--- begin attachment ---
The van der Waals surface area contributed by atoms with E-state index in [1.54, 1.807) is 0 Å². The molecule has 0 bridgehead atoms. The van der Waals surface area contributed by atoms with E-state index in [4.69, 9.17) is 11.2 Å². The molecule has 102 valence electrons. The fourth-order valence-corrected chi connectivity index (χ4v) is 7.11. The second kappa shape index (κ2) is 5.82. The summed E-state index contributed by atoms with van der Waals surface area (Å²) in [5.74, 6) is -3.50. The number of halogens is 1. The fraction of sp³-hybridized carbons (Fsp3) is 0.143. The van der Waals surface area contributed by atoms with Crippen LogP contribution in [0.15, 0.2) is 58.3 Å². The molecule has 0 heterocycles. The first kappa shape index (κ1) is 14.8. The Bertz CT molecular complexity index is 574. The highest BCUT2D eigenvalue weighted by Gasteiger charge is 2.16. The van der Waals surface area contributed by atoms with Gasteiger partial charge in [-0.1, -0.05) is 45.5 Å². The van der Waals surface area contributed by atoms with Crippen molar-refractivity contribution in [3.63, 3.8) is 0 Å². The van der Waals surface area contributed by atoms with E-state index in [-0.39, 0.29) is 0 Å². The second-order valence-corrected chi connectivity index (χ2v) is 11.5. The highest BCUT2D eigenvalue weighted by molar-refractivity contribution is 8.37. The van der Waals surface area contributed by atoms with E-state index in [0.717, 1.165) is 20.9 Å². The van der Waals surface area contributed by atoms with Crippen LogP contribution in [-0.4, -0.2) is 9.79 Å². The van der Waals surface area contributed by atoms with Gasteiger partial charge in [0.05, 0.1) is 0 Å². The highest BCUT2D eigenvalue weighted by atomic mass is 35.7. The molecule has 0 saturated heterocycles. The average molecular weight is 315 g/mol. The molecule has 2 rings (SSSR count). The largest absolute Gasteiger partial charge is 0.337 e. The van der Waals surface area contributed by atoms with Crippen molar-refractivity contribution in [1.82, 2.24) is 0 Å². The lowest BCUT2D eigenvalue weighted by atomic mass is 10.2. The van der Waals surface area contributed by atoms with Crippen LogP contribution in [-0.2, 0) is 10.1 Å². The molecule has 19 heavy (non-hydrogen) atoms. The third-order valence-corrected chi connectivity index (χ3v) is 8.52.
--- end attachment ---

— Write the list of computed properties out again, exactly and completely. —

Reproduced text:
The van der Waals surface area contributed by atoms with E-state index in [1.54, 1.807) is 0 Å². The molecule has 0 bridgehead atoms. The van der Waals surface area contributed by atoms with E-state index in [4.69, 9.17) is 11.2 Å². The molecule has 102 valence electrons. The fourth-order valence-corrected chi connectivity index (χ4v) is 7.11. The second kappa shape index (κ2) is 5.82. The summed E-state index contributed by atoms with van der Waals surface area (Å²) in [5.74, 6) is -3.50. The number of halogens is 1. The fraction of sp³-hybridized carbons (Fsp3) is 0.143. The van der Waals surface area contributed by atoms with Crippen LogP contribution in [0.15, 0.2) is 58.3 Å². The molecule has 0 heterocycles. The first kappa shape index (κ1) is 14.8. The Bertz CT molecular complexity index is 574. The highest BCUT2D eigenvalue weighted by Gasteiger charge is 2.16. The van der Waals surface area contributed by atoms with Gasteiger partial charge in [-0.1, -0.05) is 45.5 Å². The van der Waals surface area contributed by atoms with Crippen molar-refractivity contribution in [3.63, 3.8) is 0 Å². The van der Waals surface area contributed by atoms with E-state index in [-0.39, 0.29) is 0 Å². The second-order valence-corrected chi connectivity index (χ2v) is 11.5. The highest BCUT2D eigenvalue weighted by molar-refractivity contribution is 8.37. The van der Waals surface area contributed by atoms with E-state index in [0.717, 1.165) is 20.9 Å². The van der Waals surface area contributed by atoms with Crippen LogP contribution in [-0.4, -0.2) is 9.79 Å². The van der Waals surface area contributed by atoms with Gasteiger partial charge in [0.05, 0.1) is 0 Å². The highest BCUT2D eigenvalue weighted by atomic mass is 35.7. The molecule has 0 saturated heterocycles. The average molecular weight is 315 g/mol. The molecule has 2 rings (SSSR count). The largest absolute Gasteiger partial charge is 0.337 e. The van der Waals surface area contributed by atoms with Crippen molar-refractivity contribution in [1.82, 2.24) is 0 Å². The lowest BCUT2D eigenvalue weighted by atomic mass is 10.2. The van der Waals surface area contributed by atoms with Crippen LogP contribution in [-0.2, 0) is 10.1 Å². The molecule has 19 heavy (non-hydrogen) atoms. The third-order valence-corrected chi connectivity index (χ3v) is 8.52.